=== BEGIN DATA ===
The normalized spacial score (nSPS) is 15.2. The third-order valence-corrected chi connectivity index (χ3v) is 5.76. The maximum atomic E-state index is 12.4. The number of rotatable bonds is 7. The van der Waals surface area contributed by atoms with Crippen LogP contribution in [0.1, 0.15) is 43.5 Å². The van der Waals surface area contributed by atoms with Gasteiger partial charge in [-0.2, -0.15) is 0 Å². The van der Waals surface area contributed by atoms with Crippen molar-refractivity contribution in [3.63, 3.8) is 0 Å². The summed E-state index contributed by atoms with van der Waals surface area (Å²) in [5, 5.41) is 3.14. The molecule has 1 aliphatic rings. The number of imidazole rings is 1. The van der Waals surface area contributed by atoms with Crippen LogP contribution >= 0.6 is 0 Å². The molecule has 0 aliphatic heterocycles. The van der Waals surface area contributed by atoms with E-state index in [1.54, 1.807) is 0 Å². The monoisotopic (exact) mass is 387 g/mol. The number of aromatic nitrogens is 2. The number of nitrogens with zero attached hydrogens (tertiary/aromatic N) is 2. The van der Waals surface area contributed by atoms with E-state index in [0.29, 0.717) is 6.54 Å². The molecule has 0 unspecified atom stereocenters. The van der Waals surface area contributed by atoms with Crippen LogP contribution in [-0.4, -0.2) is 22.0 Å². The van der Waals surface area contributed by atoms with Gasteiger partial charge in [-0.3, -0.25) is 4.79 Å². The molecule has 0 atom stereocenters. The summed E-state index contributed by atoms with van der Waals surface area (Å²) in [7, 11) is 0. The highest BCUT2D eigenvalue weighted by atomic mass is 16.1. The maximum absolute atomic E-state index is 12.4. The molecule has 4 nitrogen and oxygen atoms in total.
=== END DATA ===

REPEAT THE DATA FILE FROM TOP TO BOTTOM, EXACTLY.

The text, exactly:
The normalized spacial score (nSPS) is 15.2. The third-order valence-corrected chi connectivity index (χ3v) is 5.76. The maximum atomic E-state index is 12.4. The number of rotatable bonds is 7. The van der Waals surface area contributed by atoms with Crippen LogP contribution in [0.1, 0.15) is 43.5 Å². The van der Waals surface area contributed by atoms with Gasteiger partial charge in [-0.2, -0.15) is 0 Å². The van der Waals surface area contributed by atoms with Crippen molar-refractivity contribution in [3.63, 3.8) is 0 Å². The summed E-state index contributed by atoms with van der Waals surface area (Å²) in [5, 5.41) is 3.14. The molecule has 1 aliphatic rings. The number of imidazole rings is 1. The van der Waals surface area contributed by atoms with Crippen LogP contribution >= 0.6 is 0 Å². The molecule has 0 aliphatic heterocycles. The van der Waals surface area contributed by atoms with E-state index in [1.54, 1.807) is 0 Å². The monoisotopic (exact) mass is 387 g/mol. The number of aromatic nitrogens is 2. The number of nitrogens with zero attached hydrogens (tertiary/aromatic N) is 2. The van der Waals surface area contributed by atoms with E-state index in [0.29, 0.717) is 6.54 Å². The molecule has 0 unspecified atom stereocenters. The van der Waals surface area contributed by atoms with Crippen LogP contribution in [-0.4, -0.2) is 22.0 Å². The van der Waals surface area contributed by atoms with Gasteiger partial charge in [-0.3, -0.25) is 4.79 Å². The molecule has 0 atom stereocenters. The summed E-state index contributed by atoms with van der Waals surface area (Å²) in [7, 11) is 0. The highest BCUT2D eigenvalue weighted by atomic mass is 16.1. The maximum absolute atomic E-state index is 12.4. The molecule has 4 nitrogen and oxygen atoms in total.